The Food and Agriculture Organization of the United Nations (FAO) reports that African rice consumption is projected to reach 34.9 million tonnes of milled rice by 2025. However, current African rice production cannot satisfy the consumer demand in quantity and quality, with the gap filled by imports, predominantly of Asian origin, to approximately USD 5.5 billion annually.

Today, rice is an integral meal for several middle to high income households. It is a major dietary energy source for West Africa and the second most important source of calories in Africa. 

In the 9-year span, amongst staple crops, rice consumption showed a significant increase of approximately 37%, comparatively higher than increases from other crops such as maize (20%), sorghum (21%) and cassava (32%). 

The Statista’s (2021) report on Africa’s rice importation indicates a 16.6 million metric tons of rice imported in 2021. AGRA’s 2021 report shows also shows that out of the 34 million tons of milled rice consumed annually in Sub-Saharan Africa (SSA), only 35% is produced locally. The remaining 65% of rice need is met through importing foreign rice from either USA, India, Thailand or Vietnam, with an import bill of US$ 35 billion annually. 

Africa has the potential to achieve internal food security and play a greater role in feeding the world. More productive land could create a food and agribusiness economy turn Africa from a net importer of food into a net exporter. 

How can this be achieved? 

The rice sector represents a pathway out of poverty in Africa, as rice availability and prices have become major determinants of the welfare of the poorest sections of African consumers. 

This means that we need to strengthen the local rice value chains to achieve better production, nutrition, a better environment, and a better life in the target countries and this is where public–private partnerships (PPP) come in play. 

AGRA, New Partnership for Africa’s Development (NEPAD), and Japan International Coalition Agency (JICA) saw the need to future proof the rice demand and this led to the Coalition of Africa Rice Development (CARD). CARD is a consultative Group comprising bilateral and multilateral donors as well as African and International Institutions that was established in 2008, with the aim of developing Africa’s rice sector and to promote a green revolution for Africa.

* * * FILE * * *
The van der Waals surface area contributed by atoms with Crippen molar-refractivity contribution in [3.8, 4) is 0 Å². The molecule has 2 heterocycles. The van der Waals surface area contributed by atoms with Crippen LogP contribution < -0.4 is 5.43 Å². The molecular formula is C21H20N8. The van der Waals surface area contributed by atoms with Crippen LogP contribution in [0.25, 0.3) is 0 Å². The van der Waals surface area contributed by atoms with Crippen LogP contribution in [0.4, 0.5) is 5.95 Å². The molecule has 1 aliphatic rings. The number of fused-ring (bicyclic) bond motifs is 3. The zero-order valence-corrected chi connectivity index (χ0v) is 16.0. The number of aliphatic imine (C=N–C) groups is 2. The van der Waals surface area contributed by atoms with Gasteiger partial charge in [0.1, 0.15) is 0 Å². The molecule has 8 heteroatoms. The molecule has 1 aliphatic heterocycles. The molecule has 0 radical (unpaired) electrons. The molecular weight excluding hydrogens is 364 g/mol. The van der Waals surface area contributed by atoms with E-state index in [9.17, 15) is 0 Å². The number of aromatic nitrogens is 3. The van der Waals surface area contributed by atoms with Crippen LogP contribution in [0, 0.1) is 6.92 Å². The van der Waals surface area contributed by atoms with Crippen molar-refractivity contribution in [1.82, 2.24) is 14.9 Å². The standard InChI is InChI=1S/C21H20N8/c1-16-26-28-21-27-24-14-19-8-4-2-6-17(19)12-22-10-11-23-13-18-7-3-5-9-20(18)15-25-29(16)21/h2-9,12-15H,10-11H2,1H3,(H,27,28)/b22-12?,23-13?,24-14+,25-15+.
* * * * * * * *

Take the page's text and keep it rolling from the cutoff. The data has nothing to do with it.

Between 2008 and 2018, CARD focused on development and implementation of its National Rice Development Strategy (NRDS) and provision of a capacity development program for all value chain actors.

This led to: 

  1. CARD Member Countries formulated 218 projects from their rice strategies amounting to 9 billion USD. 
  2. CARD’s 28 million metric tons target was surpassed and by 2017, the yield was 30.1 million. 

The second phase began in 2019 and aims to increase rice production from 28M to 56M tonnes by 2030.  This phase also welcomed nine new member countries: Angola, Burundi, Chad, Congo Republic, Gabon, Guinea Bissau, Malawi, Niger and Sudan, and a new partner, WFP.

To achieve this, CARD’s approach is to: 

  • adopt the “RICE” approach- Resilience, Industrialization, competitiveness, and Empowerment.  
  • contribute to SDG 2: Zero hunger, SDG 8: Decent work and economic growth and SDG 17: Partnerships for the Goals.

CARD supports the member countries for preparing their National Rice Development Strategy (NRDS), through organizing a series of workshops called Working Week (WW), on average of three times in a year. 

To achieve impact, it is important to move quickly towards mobilizing the necessary support for implementation. Whilst we operate as an institution, there is an urgent need to develop mechanisms to increase the flow of financial resources for agricultural mechanization investments from commercial banks and other financial institutions, as emerging small- and medium-scale commercial farmers and entrepreneurs require access to loans. 

Another essential area is strengthening of the national, subregional, and regional institutional infrastructure supporting the development of agricultural mechanization. This must include research and innovation; standards and testing; manufacture and trade in agricultural machinery and implements; technology transfer and extension; and capacity building in all fields across the continent.